Living on the Edge

LL Cool J offers some solid - and surprising - diet advice for new moms


My babysitter, Sonya, loves junk food just as much as I do. Which is why I was surprised to see her walk in my door this afternoon clutching a tub of fruit salad for her lunch. I was busy making myself a plate of cheese-laden nachos, and as I assessed her much-healthier dietary choice, I have to admit, I felt a little betrayed. My jaw must have dropped, because she started making excuses immediately.

"I'm trying to lose my belly," she explained. "LL Cool J says you should shop on the edges of the grocery store, because all the processed junk is in the middle."

Huh? LL Cool J?

Turns out, Sonya and her friend Jessica have been reading the hunky rap master's diet and exercise tome, "LL Cool J's Platinum Workout: Sculpt Your Best Body Ever with Hollywood's Fittest Star." I laughed, and scoffed a little at the source. But I had to admit: This was very good advice.

It's an old-school dietician trick, meant to encourage grocery buyers to stick to whole foods. If you think about it, it only makes sense: When you walk the walls of a supermarket, you'll find the fresh fruits and vegetables, chicken, beef, milk, yogurt, seafood, eggs, organic foods, and sometimes--if you're lucky--beer.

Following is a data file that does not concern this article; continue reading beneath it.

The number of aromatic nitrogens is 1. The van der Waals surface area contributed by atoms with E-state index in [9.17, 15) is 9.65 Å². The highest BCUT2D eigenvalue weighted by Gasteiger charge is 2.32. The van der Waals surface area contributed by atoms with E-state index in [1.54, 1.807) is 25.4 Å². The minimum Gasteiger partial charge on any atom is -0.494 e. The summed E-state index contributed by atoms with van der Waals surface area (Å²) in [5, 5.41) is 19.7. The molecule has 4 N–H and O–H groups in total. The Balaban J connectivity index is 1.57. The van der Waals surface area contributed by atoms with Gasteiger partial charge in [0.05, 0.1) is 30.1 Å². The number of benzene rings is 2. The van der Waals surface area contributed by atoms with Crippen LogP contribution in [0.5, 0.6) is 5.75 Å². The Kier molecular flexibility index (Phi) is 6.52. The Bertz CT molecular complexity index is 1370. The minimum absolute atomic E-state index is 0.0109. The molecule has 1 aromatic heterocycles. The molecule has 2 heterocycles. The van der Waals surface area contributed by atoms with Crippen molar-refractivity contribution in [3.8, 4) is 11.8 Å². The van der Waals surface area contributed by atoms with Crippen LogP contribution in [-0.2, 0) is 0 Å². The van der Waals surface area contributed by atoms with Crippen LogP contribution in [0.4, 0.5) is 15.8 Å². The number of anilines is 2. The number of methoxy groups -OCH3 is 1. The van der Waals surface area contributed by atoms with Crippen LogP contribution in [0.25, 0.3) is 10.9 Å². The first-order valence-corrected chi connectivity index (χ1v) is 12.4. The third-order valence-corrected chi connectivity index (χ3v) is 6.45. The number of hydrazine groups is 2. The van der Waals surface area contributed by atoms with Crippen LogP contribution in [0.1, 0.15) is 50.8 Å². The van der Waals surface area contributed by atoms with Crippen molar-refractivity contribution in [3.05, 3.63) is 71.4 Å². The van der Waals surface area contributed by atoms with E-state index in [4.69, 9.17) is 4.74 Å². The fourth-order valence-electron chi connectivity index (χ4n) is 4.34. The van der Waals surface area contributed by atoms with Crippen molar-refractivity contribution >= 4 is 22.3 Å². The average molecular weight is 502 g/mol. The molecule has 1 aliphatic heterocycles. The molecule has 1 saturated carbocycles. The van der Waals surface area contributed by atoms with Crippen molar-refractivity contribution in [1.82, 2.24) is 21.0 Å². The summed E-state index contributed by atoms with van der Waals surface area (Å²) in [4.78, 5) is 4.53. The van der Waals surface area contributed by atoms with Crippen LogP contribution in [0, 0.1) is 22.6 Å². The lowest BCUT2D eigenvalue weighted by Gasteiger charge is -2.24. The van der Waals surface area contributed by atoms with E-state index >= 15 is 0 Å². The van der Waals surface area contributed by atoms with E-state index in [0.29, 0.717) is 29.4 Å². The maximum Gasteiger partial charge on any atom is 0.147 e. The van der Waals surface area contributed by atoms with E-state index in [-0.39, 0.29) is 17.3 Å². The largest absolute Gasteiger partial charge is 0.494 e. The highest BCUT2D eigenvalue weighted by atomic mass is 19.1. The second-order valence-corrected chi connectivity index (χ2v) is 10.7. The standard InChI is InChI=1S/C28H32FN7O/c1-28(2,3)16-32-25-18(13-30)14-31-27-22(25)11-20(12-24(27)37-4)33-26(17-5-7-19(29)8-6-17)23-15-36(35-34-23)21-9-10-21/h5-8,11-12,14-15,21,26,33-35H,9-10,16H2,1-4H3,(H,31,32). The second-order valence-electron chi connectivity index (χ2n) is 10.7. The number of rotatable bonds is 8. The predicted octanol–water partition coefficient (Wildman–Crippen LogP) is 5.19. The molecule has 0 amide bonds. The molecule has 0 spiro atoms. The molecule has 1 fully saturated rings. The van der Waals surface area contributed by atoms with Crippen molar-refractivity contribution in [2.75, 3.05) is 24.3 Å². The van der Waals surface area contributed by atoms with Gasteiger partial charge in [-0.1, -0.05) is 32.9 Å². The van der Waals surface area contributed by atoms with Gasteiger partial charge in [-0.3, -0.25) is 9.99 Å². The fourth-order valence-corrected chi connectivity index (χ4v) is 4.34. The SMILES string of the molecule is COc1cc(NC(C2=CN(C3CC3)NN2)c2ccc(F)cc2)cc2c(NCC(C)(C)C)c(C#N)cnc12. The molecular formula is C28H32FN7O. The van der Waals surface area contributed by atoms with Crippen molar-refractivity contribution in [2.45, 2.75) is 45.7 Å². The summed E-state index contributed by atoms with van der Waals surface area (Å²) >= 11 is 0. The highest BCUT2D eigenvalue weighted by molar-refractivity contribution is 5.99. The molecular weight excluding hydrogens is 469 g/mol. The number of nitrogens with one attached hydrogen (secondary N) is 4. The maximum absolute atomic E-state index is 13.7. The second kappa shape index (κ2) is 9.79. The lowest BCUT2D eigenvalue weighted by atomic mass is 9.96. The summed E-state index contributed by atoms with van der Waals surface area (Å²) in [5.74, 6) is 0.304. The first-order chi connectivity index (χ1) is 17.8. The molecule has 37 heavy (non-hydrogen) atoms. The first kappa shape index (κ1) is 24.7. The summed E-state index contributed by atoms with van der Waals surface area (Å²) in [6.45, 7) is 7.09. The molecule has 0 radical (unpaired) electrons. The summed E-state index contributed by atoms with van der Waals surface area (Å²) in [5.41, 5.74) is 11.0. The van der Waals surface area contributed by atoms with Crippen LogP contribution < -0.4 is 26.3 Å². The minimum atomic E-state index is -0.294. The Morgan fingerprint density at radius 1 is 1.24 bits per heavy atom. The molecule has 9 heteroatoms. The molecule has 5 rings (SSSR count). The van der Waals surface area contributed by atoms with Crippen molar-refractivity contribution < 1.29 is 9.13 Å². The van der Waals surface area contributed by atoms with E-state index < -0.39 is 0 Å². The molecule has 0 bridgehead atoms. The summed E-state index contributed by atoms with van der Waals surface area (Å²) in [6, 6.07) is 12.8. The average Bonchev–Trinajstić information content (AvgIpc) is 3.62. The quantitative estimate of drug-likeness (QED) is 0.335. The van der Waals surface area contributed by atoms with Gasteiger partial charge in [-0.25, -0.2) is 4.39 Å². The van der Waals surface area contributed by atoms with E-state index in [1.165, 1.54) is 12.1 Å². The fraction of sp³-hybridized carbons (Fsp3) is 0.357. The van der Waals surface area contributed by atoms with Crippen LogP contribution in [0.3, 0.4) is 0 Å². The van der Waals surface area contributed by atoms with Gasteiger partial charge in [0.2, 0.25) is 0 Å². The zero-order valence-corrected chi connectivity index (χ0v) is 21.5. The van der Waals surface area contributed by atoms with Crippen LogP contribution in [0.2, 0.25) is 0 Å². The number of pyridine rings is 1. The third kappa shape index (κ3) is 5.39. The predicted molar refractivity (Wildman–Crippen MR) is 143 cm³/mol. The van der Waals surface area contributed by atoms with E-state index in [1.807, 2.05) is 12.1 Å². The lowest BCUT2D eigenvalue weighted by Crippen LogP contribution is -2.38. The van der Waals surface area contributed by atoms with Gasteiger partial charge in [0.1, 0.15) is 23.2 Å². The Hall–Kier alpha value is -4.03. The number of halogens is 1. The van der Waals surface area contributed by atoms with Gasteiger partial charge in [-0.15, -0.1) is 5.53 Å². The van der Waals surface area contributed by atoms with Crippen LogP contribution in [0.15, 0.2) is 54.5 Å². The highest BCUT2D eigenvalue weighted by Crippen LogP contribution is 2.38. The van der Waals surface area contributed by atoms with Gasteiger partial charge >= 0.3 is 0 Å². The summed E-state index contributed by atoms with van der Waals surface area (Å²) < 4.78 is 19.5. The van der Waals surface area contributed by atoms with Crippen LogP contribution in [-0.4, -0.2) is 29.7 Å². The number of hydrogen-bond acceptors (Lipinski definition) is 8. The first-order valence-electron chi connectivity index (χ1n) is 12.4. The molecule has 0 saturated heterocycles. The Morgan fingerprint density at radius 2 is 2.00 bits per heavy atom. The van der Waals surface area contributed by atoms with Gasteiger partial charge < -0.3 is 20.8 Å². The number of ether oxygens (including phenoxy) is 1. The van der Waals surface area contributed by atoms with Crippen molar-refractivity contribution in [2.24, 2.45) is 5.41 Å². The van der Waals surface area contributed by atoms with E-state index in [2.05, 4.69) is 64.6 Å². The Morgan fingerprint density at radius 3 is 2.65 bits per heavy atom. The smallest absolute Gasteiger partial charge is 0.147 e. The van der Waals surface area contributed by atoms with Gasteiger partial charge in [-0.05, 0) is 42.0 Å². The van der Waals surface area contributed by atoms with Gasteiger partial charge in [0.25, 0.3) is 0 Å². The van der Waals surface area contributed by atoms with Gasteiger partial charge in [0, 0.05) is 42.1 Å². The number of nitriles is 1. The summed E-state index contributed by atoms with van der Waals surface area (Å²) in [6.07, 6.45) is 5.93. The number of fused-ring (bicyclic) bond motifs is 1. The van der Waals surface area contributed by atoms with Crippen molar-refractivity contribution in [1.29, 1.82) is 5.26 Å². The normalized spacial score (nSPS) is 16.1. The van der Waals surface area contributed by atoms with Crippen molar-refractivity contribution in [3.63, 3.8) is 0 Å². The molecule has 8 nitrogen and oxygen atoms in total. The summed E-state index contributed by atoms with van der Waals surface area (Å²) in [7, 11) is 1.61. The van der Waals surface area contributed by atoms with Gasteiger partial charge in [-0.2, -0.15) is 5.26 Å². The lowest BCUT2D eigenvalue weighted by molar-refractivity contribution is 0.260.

What you WON'T find are crackers and cookies, boxes of mac and cheese, salty soups, sugary cereals, and other hideously poor nutrition choices--foods filled with artificial flavors and colors and transfats, and drained of fiber and essential nutrients. (A caveat: You also won't find diapers or tampons or shampoo, but you can make exceptions for those things.)

I first got this live-on-the-edge advice in the process of reporting a Cooking Light story, from what I consider to be a slightly more qualified source than Mr. Cool J: Jeanne Goldberg, PhD, director of the nutrition communications program at Tufts University's Friedman School of Nutrition Science and Policy ( "Really, the axiom about shopping the perimeter of the grocery store is about finding foods that have more of what nature put into them in the first place," she said. "The foods in the interior are more processed, and much more likely to be high in fats and sugars."

It's a simple rule of thumb, though I had completely forgotten about it. It took Sonya, and LL Cool J, to remind me. And now I, like Sonya, will work to stay edgy.

The trick will be to ignore the lovely and loud Siren call of the Brown Sugar Cinnamon Pop Tarts on aisle 5B, which seems always to lure my shopping vessel toward its rocky shore. But here's a new thought: Might I drown it out by pumping up the volume on my iPod, and playing "Mama Said Knock You Out?" (If not, I can always revert to, "I'm Bad.")

Hillari Dowdle shops on the verge in Knoxville, Tennessee.